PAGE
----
What saddens and alarms me most is that my people have become so used to the abnormal situations in this country that they have actually settled down to start enjoying it, they have in fact, become quite happy with seeing innocent children being deafened by the noise of generators, they have become very happy with seeing criminals who plunder the treasury of this country not only getting away with murders (literally) but also with those criminals being celebrated and declared as the heroes of their face for the new youths. They are very happy at having to shout in their rooms to make themselves heard over the noise of the generators, they are deliriously happy that Nigeria wins the top position easily in the most negative of things like having the highest figure for maternal mortality and stillbirths. They are really happy at having to invest huge amount of money on inverters and so many other similar inferior quality china products.

My people are in short so happy that they have no desire whatsoever for any change. And why should they desire any change? They are, after all, very happy! So much so that they have international recognition and acknowledgment of their happiness to back it up! Please, by no means change a happy people!

I however will love if you, who are reading this, can humour me and allow me to say this; as we all go out to vote on Saturday the 16th of April 2011, let us vote with the realisation that whoever we each vote for, whoever wins this election (by truly fair means), we would have, by our votes, sent a message; either for a desire for more neglect of our social infrastructures and continued creation of a monster which will then have the belief that it can continue to ride rough-shod over us, or for a message to show that we have the power in our thumbs to send any group or person who is either incompetent or unwilling to better our lives packing and are willing and ready to send each new successive group of people packing until we are able to get the message across that politicians should no longer take us for granted and until we get people who are ready to turn the potentialities of this country into actualities.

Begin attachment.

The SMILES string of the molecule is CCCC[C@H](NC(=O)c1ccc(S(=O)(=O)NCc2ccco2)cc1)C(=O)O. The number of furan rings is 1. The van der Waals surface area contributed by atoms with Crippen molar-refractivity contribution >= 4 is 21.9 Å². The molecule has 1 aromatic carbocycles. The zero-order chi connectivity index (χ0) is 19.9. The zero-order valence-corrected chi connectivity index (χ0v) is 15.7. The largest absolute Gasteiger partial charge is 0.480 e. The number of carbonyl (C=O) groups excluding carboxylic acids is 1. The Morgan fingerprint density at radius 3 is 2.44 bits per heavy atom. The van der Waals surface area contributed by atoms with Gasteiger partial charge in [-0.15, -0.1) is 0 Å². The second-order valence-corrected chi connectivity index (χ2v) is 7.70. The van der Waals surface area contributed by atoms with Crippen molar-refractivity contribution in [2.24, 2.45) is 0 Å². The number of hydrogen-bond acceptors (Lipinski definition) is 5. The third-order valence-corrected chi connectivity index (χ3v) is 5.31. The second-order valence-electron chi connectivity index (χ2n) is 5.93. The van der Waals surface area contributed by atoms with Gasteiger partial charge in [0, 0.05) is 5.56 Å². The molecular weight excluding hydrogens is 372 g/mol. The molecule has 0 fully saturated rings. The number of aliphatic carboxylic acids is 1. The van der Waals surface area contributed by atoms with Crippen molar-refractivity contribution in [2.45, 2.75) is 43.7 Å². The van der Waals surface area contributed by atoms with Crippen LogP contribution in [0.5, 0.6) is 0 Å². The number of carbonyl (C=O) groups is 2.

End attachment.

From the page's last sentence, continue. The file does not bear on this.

The choice is ours to make, I only hope before making our choice, we’ll pause to ask ourselves the right questions and supply honest and very sincere answers. But if we want to continue being happy with the most abnormal and depressing of conditions, with having more people die needless deaths every day in our empty hospitals, with people who tell us to tighten our belts while they grow fat in the mid regions, with empty words and quickly forgotten tears on the Benin-Ore road, well, what else can I say but, good luck!